Oil prices pulled back from an early surge. A government report on Friday morning showed employers added 117,000 jobs in July. Unemployment fell slightly to 9.1 percent. This news helped push crude as high as $88.32 before it tapped off. Earlier in the summer, investors were still holding on to the notion that fuel prices would rise as economies in the U.S. and Europe recovered from the Great Recession. Even a pullback in U.S. gasoline consumption couldn't push oil back from around $100 per barrel. The drop in crude—oil is down from near $115 in May—should also lower costs for products such as gasoline and help free up some consumer purchasing power.

Source Yahoo News/Chris Kahn (AP)

Wednesday, August 3, 2011

Save Money on Car Repair Bills in Denver

With labor rates at other auto repair shops in Denver climbing as high as $120+/hour, you can get an ASE Master Certified Technician every time in Denver for only $80/hour at Mastermind Enterprises. Get quality and value with a 12 month/12,000 mile nationwide warranty! You always have an automotive professional working on your vehicle and you always get a low labor rate.

When the ‘check engine’ light comes on, it always manages to ruin one’s day because you know what is forthcoming: an expensive repair bill. Yet some owners may not have it as bad as others, based simply upon the state they live in.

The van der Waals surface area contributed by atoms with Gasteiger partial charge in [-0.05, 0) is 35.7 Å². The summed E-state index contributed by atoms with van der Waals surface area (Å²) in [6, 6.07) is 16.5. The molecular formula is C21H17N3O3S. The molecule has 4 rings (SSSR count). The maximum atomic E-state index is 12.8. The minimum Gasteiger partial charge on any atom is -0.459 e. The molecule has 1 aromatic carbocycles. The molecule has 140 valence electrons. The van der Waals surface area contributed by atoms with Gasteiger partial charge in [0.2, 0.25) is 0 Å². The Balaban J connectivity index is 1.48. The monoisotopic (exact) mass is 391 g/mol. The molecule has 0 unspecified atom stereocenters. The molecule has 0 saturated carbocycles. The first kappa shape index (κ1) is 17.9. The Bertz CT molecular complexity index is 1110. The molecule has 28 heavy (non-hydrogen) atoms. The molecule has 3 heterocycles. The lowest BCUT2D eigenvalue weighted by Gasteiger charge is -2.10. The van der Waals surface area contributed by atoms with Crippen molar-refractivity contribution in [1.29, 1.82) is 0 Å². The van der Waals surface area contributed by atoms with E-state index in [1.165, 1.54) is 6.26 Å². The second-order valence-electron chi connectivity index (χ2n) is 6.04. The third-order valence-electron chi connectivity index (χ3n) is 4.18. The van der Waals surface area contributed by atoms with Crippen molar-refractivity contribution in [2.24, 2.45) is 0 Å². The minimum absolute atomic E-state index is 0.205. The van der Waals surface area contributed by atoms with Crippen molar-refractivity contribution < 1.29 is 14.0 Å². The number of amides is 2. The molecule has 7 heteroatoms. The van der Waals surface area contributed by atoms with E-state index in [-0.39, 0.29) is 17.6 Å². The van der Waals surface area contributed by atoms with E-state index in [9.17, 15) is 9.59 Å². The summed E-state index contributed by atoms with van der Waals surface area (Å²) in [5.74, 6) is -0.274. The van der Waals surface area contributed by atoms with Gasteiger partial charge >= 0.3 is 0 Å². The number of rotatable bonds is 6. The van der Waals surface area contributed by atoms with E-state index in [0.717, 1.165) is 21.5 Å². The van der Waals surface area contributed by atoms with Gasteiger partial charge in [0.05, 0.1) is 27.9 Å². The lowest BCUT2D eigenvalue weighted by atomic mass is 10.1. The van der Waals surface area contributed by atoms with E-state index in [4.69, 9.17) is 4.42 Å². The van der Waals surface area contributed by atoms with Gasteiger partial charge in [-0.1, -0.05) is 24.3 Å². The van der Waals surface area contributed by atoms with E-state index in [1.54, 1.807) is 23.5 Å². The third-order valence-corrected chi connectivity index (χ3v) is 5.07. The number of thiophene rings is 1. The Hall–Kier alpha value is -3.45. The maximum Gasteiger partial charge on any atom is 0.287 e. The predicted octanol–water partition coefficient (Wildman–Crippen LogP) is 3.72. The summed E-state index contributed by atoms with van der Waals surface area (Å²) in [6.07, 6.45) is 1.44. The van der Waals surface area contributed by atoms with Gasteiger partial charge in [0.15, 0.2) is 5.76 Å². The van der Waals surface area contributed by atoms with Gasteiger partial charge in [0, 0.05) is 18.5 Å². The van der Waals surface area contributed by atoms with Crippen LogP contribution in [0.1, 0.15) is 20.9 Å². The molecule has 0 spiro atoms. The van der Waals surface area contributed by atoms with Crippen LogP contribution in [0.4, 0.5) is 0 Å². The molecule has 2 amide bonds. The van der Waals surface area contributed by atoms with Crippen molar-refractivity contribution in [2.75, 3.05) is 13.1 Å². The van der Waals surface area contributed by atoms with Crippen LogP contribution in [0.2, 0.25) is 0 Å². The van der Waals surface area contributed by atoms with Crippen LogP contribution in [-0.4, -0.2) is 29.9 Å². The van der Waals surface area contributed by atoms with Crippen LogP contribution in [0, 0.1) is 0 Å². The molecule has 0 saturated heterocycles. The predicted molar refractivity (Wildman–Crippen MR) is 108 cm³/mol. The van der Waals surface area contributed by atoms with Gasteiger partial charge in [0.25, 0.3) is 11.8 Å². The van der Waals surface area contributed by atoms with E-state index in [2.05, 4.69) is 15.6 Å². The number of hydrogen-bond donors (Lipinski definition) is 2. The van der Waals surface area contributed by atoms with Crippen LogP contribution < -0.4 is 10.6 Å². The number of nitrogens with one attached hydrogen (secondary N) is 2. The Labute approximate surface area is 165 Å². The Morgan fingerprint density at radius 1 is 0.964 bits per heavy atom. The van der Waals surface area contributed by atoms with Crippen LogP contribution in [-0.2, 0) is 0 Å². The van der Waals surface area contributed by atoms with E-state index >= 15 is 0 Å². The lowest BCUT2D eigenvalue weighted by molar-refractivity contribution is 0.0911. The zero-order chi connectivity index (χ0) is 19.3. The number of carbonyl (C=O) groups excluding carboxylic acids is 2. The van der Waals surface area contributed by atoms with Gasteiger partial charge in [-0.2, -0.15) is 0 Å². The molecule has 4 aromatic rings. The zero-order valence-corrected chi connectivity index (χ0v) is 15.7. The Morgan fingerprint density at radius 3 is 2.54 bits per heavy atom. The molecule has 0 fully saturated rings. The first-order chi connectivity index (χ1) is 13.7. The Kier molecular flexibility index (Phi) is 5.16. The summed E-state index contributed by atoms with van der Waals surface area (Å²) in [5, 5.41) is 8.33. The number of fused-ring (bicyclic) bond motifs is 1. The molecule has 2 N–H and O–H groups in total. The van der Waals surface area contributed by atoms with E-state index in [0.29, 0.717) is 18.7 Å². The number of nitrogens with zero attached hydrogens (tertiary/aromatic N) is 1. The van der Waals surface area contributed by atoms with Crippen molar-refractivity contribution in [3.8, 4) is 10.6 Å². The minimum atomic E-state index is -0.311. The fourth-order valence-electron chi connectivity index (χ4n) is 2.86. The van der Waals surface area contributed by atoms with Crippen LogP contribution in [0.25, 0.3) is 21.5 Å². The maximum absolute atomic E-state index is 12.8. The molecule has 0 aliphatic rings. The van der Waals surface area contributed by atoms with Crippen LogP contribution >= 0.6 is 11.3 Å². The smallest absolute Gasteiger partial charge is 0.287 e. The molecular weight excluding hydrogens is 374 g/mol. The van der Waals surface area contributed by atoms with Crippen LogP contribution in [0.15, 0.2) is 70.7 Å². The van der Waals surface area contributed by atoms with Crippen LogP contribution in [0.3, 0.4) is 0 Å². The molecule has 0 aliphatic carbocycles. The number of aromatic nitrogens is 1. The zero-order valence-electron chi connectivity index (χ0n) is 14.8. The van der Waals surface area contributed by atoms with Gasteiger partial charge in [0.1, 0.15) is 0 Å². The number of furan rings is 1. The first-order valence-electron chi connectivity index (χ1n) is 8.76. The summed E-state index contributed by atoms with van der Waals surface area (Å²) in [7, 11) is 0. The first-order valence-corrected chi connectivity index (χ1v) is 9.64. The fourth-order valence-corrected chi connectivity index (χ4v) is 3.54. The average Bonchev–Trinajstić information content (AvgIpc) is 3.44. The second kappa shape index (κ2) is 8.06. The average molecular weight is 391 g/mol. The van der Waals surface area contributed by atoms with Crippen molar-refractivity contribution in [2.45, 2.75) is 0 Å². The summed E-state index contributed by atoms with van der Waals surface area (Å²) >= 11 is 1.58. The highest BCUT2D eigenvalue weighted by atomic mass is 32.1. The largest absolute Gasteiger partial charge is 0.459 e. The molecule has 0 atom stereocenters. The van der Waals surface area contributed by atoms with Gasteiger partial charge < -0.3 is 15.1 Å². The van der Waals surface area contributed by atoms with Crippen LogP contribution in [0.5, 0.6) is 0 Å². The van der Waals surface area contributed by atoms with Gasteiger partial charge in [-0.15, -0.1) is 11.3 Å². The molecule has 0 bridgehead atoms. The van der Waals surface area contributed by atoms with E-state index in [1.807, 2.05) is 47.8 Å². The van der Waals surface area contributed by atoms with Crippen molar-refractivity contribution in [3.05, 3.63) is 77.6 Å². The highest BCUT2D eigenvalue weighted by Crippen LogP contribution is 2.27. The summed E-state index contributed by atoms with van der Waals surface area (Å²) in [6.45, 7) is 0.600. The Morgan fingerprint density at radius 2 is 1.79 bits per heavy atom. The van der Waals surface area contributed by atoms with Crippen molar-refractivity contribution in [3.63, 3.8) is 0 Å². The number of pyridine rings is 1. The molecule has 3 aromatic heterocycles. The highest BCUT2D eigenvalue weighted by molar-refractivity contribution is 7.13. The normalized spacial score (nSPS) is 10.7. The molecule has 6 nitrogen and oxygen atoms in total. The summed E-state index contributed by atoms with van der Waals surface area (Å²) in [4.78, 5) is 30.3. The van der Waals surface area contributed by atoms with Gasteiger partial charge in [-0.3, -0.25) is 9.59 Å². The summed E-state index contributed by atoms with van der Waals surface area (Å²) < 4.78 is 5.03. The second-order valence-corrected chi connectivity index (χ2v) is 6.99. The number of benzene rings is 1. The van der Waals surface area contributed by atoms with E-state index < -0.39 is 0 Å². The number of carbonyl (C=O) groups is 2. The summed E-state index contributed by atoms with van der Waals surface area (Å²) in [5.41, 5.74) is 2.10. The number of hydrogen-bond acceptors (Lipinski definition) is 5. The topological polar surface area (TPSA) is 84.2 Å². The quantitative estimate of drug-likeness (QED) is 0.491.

CarMD analyzed roughly 80,000 repairs made on vehicles between January 1 and December 31, 2010. The average cost of repairs does not include tires, brakes, or mechanical parts (including belts and hoses), but does include repairs associated with the vehicle’s on-board diagnostic computer.

According to the report, drivers in Arizona paid the most for car repairs, with an average bill of $421.49. Conversely, those in the District of Columbia paid the least, with an average of $265.29. What’s the deal? CarMD suggests it’s partly because Arizona’s dry and extremely warm weather — while somewhat immune to the rust bug — places a considerable strain on a vehicle’s subsystems. On average, car owners in the state pay 23 percent more than the national average of $365.04, but it’s not alone.

States in located in the western corner of our country round out the top five most expensive markets; averages for New Mexico, Colorado, California, and Nevada reportedly amount $406.81, $397.83, $394.49, and $393.96, respectively.

On the other end of the spectrum? Missouri follows D.C. with a state average of $297.27, while Ohio trails in third place by a dollar, with an average of $298.49. Interestingly, CarMD claims states with lower repair costs had more gas cap-related problems, and more repairs (12 percent in D.C. alone) were made at no cost, likely because the repairs were made under manufacturer’s warranty on newer cars.

So, where do you think your state ranks? We’ve included the top 10 most expensive and the top 10 least expensive.

Most Expensive: 
1. Arizona $421.49
2. New Mexico $406.81
3. Colorado $397.83
4. California $394.49
5. Nevada $393.96
6. Washington $386.62
7. Hawaii $385.54
8. North Dakota $384.67
9. Rhode Island $384.24
10. South Dakota $374.61

Least Expensive: 
1. D.C. $265.29
2. Missouri $297.27
3. Ohio $298.49
4. Wisconsin $298.76
5. Nebraska $301.79
6. Mississippi $315.43
7. Tennessee $316.64
8. Indiana $317.33
9. New Hampshire $318.14
10. Minnesota $318.54

Source: CarMD